Whispering the SOP out loud


Fishermen returning from sea and hauling in their catches for sale at Pasar Bisik in Penaga, Kepala Batas. — Photos: ZHAFARAN NASIB/The Star

IT may be the conditional movement control order period but it is still hard to break the century-old habit of whispering at Pasar Bisik in Kuala Muda.

Kuala Muda Fishermen Unit chief Ariffin Mat said he faces an uphill task daily to ensure buyers and fishermen maintain physical distancing in this market where buyers, since over 100 years ago, would murmur the prices they are willing to pay in hushed voices close to the fishermen’s ears.

Ariffin said he had to regularly reprimand those in the complex to get them to adhere to the standard operating procedure (SOP) of maintaining a safe distance from one another.

“On weekends, we get 200 to 300 buyers and our committee works hard to remind them to abide by the SOP.

“We prohibit whispering as it is risky and two months ago, we installed steel barricades to prevent buyers and fishermen from getting close together, ” he said.

Azi showing his fresh catch and waiting for buyers to offer the best price at Pasar Bisik.Azi showing his fresh catch and waiting for buyers to offer the best price at Pasar Bisik.

Prices must now be voiced openly but some buyers are still seen whispering into the ears of fishermen to make their offers.

Meanwhile, several fishermen interviewed said they have been struggling to get their catches sold.

Many have to slash prices and push hard to convince customers to take their fish.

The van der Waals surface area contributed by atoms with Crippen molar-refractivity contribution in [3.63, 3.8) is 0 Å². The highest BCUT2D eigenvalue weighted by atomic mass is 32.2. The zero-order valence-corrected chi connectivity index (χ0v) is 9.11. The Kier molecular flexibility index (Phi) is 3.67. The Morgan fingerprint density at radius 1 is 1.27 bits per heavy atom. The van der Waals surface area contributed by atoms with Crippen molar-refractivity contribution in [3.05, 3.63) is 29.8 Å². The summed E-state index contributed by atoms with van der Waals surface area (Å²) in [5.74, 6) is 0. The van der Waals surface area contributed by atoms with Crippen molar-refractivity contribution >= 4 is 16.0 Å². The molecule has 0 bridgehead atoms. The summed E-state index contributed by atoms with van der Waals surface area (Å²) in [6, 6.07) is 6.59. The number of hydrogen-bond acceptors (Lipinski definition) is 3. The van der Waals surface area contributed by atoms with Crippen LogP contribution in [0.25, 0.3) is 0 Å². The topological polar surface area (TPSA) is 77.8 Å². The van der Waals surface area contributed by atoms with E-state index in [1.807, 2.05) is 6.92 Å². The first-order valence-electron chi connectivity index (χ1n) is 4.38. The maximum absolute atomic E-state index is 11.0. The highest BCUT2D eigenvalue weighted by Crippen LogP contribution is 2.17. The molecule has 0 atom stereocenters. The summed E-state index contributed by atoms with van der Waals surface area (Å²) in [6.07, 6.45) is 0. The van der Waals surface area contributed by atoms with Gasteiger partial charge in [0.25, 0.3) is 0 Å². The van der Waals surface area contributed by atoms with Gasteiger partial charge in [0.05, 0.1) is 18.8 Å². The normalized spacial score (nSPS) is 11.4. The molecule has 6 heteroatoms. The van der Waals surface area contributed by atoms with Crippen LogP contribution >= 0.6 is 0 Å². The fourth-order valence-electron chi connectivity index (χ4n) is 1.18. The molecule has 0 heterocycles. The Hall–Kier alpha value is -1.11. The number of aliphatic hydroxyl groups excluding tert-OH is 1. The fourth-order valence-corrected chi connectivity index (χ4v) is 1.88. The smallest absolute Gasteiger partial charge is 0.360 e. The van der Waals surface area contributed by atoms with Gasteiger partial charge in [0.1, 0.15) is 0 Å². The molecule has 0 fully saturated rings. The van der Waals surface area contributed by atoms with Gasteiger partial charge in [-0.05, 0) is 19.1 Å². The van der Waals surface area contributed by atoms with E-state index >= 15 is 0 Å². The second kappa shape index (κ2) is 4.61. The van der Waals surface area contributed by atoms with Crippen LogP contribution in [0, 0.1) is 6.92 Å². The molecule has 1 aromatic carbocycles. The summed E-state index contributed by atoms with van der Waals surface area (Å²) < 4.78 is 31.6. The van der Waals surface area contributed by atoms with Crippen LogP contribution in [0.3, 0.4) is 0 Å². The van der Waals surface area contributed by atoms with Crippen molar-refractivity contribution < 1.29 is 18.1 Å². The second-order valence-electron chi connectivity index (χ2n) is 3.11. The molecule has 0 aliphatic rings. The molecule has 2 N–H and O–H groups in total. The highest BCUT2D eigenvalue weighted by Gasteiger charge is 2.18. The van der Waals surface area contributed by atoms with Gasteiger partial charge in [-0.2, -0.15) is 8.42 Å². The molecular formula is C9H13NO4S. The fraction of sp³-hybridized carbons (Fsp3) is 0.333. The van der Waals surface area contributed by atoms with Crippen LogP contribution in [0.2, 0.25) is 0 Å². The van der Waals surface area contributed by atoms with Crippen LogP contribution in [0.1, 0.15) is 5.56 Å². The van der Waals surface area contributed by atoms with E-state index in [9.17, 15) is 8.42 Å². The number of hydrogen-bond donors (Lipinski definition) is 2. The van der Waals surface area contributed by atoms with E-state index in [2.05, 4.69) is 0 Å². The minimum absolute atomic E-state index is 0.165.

Fisherman Azi Ahmad, 43, who fishes off the coast of Pulau Kendi for Spanish Mackerels, Snappers and Groupers said business has been slow since the conditional movement control order (MCO) was reimposed.

“Groupers used to fetch RM70 per kg in February. Now I have to sell them at RM30 per kg.

Buyers and sellers conducting their bids for the catches of the day with a steel barricade between them to ensure social distancing.Buyers and sellers conducting their bids for the catches of the day with a steel barricade between them to ensure social distancing.

“Due to strict SOP, customers are not allowed to crowd and they no longer swarm around my boat when I return.

“My fishes used to be sold out by noon but now I have to keep them until about 5pm, ” he said.

Another fisherman, who wished to be known only as Pak Long, said there are fewer buyers these days.

“We only have traders coming in to get their regular supplies. We still spend six hours at sea daily to bring in fish. But there are not enough buyers to take all our catches, ” he lamented.

Outside the market, trader Mohd Noor Ibrahim, 62, who has been trading there for the past 25 years, said he used to sell about 100kg of fish when times were better while now, he could only sell about 30kg a day.

Visitors registering and getting their temperature scanned before being allowed entry into the Whispering Fish Market or Pasar Bisik.Visitors registering and getting their temperature scanned before being allowed entry into the Whispering Fish Market or Pasar Bisik.

“I have clams, squid, prawns, snappers, pomfrets, scads and other variety of fishes ready to supply in large quantities.

“But now, even restaurants and traders dare not buy in large quantities due to uncertainty and ban on organising feasts.

“The price of fish like Indian Mackerels (Kembong), which once fetched up to RM15 per kg, is now RM3 per kg, ” he said.

Mohd Noor said as prices of fish drop, many consumers can now afford to go for bigger fishes but prices of squid and prawns are consistent as they are scarce at sea.

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